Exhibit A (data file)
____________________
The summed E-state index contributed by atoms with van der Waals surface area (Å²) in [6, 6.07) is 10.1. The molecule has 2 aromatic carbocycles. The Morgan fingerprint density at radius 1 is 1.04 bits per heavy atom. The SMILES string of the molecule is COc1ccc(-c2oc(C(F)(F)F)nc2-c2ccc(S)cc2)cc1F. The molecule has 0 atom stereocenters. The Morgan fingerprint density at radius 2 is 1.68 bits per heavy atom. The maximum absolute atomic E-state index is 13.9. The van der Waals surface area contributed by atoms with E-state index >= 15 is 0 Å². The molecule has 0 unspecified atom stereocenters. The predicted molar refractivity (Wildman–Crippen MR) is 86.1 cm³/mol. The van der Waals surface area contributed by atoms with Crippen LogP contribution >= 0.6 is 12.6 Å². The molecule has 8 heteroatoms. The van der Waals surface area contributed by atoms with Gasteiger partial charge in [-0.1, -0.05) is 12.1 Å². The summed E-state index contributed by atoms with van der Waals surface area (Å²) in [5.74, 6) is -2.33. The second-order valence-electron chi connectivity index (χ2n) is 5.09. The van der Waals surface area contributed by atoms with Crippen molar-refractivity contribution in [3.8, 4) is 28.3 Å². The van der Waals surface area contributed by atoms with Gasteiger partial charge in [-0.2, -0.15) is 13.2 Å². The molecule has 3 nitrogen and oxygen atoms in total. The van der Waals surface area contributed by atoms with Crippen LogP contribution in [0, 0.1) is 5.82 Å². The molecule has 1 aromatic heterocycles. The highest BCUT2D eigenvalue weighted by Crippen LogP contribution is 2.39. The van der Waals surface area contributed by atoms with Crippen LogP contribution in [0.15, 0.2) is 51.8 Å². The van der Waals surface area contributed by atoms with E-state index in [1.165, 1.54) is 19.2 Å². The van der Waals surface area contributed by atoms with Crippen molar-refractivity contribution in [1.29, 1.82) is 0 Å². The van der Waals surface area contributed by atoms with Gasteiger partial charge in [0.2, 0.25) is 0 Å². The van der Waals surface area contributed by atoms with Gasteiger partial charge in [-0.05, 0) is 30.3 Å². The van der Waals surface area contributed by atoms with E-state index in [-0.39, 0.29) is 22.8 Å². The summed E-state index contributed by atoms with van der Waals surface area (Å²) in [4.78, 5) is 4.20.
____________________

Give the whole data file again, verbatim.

The summed E-state index contributed by atoms with van der Waals surface area (Å²) in [6, 6.07) is 10.1. The molecule has 2 aromatic carbocycles. The Morgan fingerprint density at radius 1 is 1.04 bits per heavy atom. The SMILES string of the molecule is COc1ccc(-c2oc(C(F)(F)F)nc2-c2ccc(S)cc2)cc1F. The molecule has 0 atom stereocenters. The Morgan fingerprint density at radius 2 is 1.68 bits per heavy atom. The maximum absolute atomic E-state index is 13.9. The van der Waals surface area contributed by atoms with E-state index >= 15 is 0 Å². The molecule has 0 unspecified atom stereocenters. The predicted molar refractivity (Wildman–Crippen MR) is 86.1 cm³/mol. The van der Waals surface area contributed by atoms with Crippen LogP contribution >= 0.6 is 12.6 Å². The molecule has 8 heteroatoms. The van der Waals surface area contributed by atoms with Gasteiger partial charge in [-0.1, -0.05) is 12.1 Å². The summed E-state index contributed by atoms with van der Waals surface area (Å²) in [5.74, 6) is -2.33. The second-order valence-electron chi connectivity index (χ2n) is 5.09. The van der Waals surface area contributed by atoms with Crippen molar-refractivity contribution in [3.8, 4) is 28.3 Å². The van der Waals surface area contributed by atoms with Gasteiger partial charge in [-0.2, -0.15) is 13.2 Å². The molecule has 3 nitrogen and oxygen atoms in total. The van der Waals surface area contributed by atoms with Crippen LogP contribution in [0, 0.1) is 5.82 Å². The molecule has 1 aromatic heterocycles. The highest BCUT2D eigenvalue weighted by Crippen LogP contribution is 2.39. The van der Waals surface area contributed by atoms with Crippen LogP contribution in [0.15, 0.2) is 51.8 Å². The van der Waals surface area contributed by atoms with E-state index in [1.165, 1.54) is 19.2 Å². The van der Waals surface area contributed by atoms with Crippen molar-refractivity contribution in [1.29, 1.82) is 0 Å². The van der Waals surface area contributed by atoms with Gasteiger partial charge in [0.2, 0.25) is 0 Å². The van der Waals surface area contributed by atoms with Gasteiger partial charge in [-0.05, 0) is 30.3 Å². The van der Waals surface area contributed by atoms with E-state index in [-0.39, 0.29) is 22.8 Å². The summed E-state index contributed by atoms with van der Waals surface area (Å²) in [4.78, 5) is 4.20.